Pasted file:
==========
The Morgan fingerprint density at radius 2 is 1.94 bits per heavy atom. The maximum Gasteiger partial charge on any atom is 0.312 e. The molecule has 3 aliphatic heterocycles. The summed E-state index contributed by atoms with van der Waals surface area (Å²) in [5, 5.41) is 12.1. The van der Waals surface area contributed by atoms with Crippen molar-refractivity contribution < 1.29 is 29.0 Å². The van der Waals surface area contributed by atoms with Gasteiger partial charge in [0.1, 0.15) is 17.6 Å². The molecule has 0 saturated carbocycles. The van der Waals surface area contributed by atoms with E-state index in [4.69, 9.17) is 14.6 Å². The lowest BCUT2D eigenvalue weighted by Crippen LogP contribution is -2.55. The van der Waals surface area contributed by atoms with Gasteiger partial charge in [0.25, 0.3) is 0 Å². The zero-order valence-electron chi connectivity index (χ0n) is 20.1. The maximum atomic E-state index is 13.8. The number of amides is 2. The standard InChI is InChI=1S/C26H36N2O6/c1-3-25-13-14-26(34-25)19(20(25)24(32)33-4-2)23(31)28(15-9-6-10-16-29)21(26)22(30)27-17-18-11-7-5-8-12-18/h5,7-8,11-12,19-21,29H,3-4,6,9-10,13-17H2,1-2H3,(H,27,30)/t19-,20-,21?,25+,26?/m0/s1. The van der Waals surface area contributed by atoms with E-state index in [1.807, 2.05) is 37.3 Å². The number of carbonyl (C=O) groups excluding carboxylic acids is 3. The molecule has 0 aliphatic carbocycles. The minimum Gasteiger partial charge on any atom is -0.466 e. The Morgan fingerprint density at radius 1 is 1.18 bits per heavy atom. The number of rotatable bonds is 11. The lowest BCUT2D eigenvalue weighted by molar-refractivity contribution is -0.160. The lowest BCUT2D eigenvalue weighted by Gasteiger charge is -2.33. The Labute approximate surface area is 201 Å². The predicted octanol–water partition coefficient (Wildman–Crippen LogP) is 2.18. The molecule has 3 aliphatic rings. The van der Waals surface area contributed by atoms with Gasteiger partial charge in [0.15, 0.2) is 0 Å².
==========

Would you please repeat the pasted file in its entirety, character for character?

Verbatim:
The Morgan fingerprint density at radius 2 is 1.94 bits per heavy atom. The maximum Gasteiger partial charge on any atom is 0.312 e. The molecule has 3 aliphatic heterocycles. The summed E-state index contributed by atoms with van der Waals surface area (Å²) in [5, 5.41) is 12.1. The van der Waals surface area contributed by atoms with Crippen molar-refractivity contribution < 1.29 is 29.0 Å². The van der Waals surface area contributed by atoms with Gasteiger partial charge in [0.1, 0.15) is 17.6 Å². The molecule has 0 saturated carbocycles. The van der Waals surface area contributed by atoms with E-state index in [4.69, 9.17) is 14.6 Å². The lowest BCUT2D eigenvalue weighted by Crippen LogP contribution is -2.55. The van der Waals surface area contributed by atoms with Gasteiger partial charge in [0.25, 0.3) is 0 Å². The zero-order valence-electron chi connectivity index (χ0n) is 20.1. The maximum atomic E-state index is 13.8. The number of amides is 2. The standard InChI is InChI=1S/C26H36N2O6/c1-3-25-13-14-26(34-25)19(20(25)24(32)33-4-2)23(31)28(15-9-6-10-16-29)21(26)22(30)27-17-18-11-7-5-8-12-18/h5,7-8,11-12,19-21,29H,3-4,6,9-10,13-17H2,1-2H3,(H,27,30)/t19-,20-,21?,25+,26?/m0/s1. The van der Waals surface area contributed by atoms with E-state index in [1.807, 2.05) is 37.3 Å². The number of carbonyl (C=O) groups excluding carboxylic acids is 3. The molecule has 0 aliphatic carbocycles. The minimum Gasteiger partial charge on any atom is -0.466 e. The Morgan fingerprint density at radius 1 is 1.18 bits per heavy atom. The number of rotatable bonds is 11. The lowest BCUT2D eigenvalue weighted by molar-refractivity contribution is -0.160. The lowest BCUT2D eigenvalue weighted by Gasteiger charge is -2.33. The Labute approximate surface area is 201 Å². The predicted octanol–water partition coefficient (Wildman–Crippen LogP) is 2.18. The molecule has 3 aliphatic rings. The van der Waals surface area contributed by atoms with Gasteiger partial charge in [0.15, 0.2) is 0 Å².